EXCLUSIVE: Gareth Pugh speaks to Fashion North

 

Gareth Pugh poses for photographers upon arrival at the Alexander McQueen Savage Beauty Gala exhibition in London, Thursday, March 12, 2015. (Photo by Joel Ryan/Invision/AP)
Gareth Pugh poses for photographers upon arrival at the Alexander McQueen Savage Beauty Gala exhibition in London, Thursday, March 12, 2015. (Photo by Joel Ryan/Invision/AP)

Sunderland-born fashion designer Gareth Pugh came back to his roots this weekend, and spoke exclusively to Fashion North on how Northern girls’ style has changed for the better.

“It’s certainly changed a lot since I moved away,” said the award winning fashion designer. One thing that hasn’t changed is that girls still don’t wear jackets on a night out!”

Gareth, 35, studied at Southmoor School and Shiney Row college before moving to London to study at Central Saint Martins where he graduated in 2003. Since his London Fashion Week debut in 2005, Pugh has worked with international stars such as Beyonce and Lady Gaga, as well as designing Kylie Minogue’s outfits for her world tours.

Gareth explained how good it felt to be back in Sunderland: “I lived here for 19 years so it’s lovely to be back in Sunderland to see my mam and dad, I don’t normally get the chance before Christmas.”

Gareth once said: “For me, the idea of punk is something that’s more abstract than studs and disregard of establishment. It’s more about frame of reference and point of view, and coming at things from a different angle.”

Gareth Pugh with our deputy editor Alysha Stirling and deputy beauty editor Lucie Simon.

Drawing on the British Library’s extensive archives, Punk 76-78 features a fascinating range of rare fanzines such as the first Sniffin’ Glue in 1977 and the first and only edition of the Sex Pistols’ official fanzine, Anarchy in the UK. Original posters, gig tickets and flyers from the clubs that would become synonymous with the scene are displayed alongside original record sleeves, many of which have never been on public display before.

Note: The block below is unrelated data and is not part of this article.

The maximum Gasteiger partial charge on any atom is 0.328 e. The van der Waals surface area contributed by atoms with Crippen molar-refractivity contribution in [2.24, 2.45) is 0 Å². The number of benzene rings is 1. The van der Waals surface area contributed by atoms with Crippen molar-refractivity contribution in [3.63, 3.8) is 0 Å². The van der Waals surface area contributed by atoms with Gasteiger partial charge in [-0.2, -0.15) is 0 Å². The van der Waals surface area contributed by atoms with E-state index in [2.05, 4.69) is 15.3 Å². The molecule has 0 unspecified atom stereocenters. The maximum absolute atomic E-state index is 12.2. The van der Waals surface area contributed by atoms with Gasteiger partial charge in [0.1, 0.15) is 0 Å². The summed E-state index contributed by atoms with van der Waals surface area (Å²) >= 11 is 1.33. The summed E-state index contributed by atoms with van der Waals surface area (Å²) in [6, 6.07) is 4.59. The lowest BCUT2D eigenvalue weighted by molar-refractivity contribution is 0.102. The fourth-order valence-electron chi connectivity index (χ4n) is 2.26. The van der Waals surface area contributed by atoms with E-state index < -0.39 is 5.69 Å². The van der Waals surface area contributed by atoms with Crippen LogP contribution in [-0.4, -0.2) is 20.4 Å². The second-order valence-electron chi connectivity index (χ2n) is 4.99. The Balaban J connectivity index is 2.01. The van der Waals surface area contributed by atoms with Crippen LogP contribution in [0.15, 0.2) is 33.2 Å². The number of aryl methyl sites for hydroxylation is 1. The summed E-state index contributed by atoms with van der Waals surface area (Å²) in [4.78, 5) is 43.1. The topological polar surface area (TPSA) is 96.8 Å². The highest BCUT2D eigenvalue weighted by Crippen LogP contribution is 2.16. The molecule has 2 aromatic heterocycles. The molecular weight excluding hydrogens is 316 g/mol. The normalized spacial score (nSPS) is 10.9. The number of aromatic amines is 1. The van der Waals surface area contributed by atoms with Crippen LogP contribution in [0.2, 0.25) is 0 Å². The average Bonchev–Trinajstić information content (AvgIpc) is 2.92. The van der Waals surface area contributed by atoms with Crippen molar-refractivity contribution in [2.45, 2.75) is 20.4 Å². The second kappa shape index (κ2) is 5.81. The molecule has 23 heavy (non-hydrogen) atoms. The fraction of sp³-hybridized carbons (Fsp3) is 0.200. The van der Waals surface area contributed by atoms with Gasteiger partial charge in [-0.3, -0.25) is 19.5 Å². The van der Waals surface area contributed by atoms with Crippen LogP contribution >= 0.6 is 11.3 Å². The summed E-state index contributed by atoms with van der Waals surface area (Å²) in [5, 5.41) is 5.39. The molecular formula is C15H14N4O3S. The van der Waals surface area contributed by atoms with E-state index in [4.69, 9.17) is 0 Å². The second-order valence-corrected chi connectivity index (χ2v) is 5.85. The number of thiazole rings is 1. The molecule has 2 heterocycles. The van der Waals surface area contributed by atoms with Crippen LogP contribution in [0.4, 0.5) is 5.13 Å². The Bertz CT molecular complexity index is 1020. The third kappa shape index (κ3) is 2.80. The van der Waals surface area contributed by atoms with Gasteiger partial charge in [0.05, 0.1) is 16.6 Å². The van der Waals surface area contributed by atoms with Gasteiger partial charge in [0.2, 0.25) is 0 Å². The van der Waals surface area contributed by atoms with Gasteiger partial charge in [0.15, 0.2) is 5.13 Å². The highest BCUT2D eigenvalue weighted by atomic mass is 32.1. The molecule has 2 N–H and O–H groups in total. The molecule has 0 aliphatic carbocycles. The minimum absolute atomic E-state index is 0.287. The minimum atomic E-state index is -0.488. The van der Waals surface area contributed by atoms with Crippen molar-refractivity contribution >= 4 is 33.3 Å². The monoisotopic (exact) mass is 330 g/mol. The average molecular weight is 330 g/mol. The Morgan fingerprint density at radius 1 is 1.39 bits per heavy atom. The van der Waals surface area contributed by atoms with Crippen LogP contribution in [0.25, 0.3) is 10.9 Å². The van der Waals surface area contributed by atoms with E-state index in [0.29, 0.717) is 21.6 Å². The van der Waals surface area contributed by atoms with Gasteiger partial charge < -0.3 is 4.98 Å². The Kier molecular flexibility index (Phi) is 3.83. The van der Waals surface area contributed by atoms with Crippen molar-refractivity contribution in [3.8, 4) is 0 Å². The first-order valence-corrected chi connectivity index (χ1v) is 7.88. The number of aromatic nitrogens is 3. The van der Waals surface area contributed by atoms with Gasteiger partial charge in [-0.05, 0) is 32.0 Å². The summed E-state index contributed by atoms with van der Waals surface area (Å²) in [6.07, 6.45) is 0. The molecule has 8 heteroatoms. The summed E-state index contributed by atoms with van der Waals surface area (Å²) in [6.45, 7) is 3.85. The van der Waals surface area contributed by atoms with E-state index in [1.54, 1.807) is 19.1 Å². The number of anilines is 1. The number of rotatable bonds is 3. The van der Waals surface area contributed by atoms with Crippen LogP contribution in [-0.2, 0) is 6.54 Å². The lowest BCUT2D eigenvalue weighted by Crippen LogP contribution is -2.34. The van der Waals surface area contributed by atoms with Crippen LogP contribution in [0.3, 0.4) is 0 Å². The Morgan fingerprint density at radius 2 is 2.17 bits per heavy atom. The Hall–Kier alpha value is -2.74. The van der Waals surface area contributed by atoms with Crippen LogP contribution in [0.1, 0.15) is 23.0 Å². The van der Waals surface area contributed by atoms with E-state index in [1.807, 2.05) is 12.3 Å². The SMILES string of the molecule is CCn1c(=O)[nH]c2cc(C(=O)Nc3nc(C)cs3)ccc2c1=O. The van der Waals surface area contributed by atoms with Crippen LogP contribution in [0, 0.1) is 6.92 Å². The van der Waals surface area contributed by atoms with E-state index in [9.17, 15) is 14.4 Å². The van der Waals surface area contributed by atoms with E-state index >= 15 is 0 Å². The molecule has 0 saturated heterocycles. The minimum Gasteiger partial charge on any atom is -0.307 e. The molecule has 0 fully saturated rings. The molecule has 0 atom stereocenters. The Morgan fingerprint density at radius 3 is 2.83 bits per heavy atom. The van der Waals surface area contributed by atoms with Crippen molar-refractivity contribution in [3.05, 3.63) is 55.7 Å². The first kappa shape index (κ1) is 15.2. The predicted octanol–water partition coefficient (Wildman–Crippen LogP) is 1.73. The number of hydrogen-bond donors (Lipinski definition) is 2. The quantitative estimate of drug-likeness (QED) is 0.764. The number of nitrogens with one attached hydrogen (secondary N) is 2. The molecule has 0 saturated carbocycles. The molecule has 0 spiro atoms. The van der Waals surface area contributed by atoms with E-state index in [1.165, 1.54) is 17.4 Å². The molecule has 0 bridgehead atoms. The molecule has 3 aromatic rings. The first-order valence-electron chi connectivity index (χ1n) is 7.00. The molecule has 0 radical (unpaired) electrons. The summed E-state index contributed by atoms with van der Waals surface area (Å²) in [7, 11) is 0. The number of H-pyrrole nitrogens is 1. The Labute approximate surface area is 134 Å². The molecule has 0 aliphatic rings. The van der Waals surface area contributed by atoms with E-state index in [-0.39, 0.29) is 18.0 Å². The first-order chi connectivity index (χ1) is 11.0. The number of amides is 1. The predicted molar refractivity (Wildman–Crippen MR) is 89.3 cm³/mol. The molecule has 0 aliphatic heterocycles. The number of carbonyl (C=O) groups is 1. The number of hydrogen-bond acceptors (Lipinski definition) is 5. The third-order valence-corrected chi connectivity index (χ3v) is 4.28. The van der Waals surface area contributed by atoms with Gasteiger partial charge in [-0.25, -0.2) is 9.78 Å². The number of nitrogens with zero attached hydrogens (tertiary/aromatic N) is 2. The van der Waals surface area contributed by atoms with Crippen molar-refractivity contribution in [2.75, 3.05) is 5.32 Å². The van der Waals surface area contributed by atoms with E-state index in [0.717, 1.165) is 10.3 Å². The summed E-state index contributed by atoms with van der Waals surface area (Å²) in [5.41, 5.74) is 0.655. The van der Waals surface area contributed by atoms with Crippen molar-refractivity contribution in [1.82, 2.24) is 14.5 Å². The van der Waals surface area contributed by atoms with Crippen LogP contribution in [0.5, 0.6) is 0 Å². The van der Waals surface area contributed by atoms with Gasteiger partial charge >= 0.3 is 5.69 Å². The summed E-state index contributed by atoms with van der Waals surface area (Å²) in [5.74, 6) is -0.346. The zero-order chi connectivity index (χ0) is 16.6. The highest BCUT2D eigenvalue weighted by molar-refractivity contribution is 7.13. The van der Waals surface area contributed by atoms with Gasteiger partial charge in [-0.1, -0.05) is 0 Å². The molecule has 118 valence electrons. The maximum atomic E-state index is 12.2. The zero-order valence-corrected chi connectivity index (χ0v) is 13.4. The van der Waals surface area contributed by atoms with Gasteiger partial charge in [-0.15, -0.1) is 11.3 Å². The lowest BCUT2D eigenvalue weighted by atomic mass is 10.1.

Sunderland is the first city to host the exhibition, which celebrates the 40th anniversary of punk, outside of London. The free exhibition travels through the punk era, highlighting iconic moments in the subculture.

Highlights include John Peel’s personal copy of the Undertones’ single, Teenage Kicks and original t-shirts from Malcolm McLaren and Vivienne Westwood’s SEX boutique on the Kings Road. Punk 1976-78 also addresses the convensional image of women in rock bands, showing Poly Styrene, Siouxsie Sioux and the Slits taking centre stage alongside the likes of Sid Vicious and Rat Scabies

Andy Linehan, Curator of Popular Music Collections at the British Library, commented: “It is great to be able to work in partnership with Sunderland Library Services. Partnerships such as this enable us to take this very popular exhibition around the country, giving as many people as possible the opportunity to see some of these authentic original items.

“I’m looking forward to visiting Sunderland for the opening weekend and I hope as many people as possible across the region can take the opportunity to experience this fascinating display.”

Punk 76-78 will run until Sunday February 26. Have you been to see the exhibition yet? Tweet us @Fashion_North!

By Alysha Stirling and Lucie Simon

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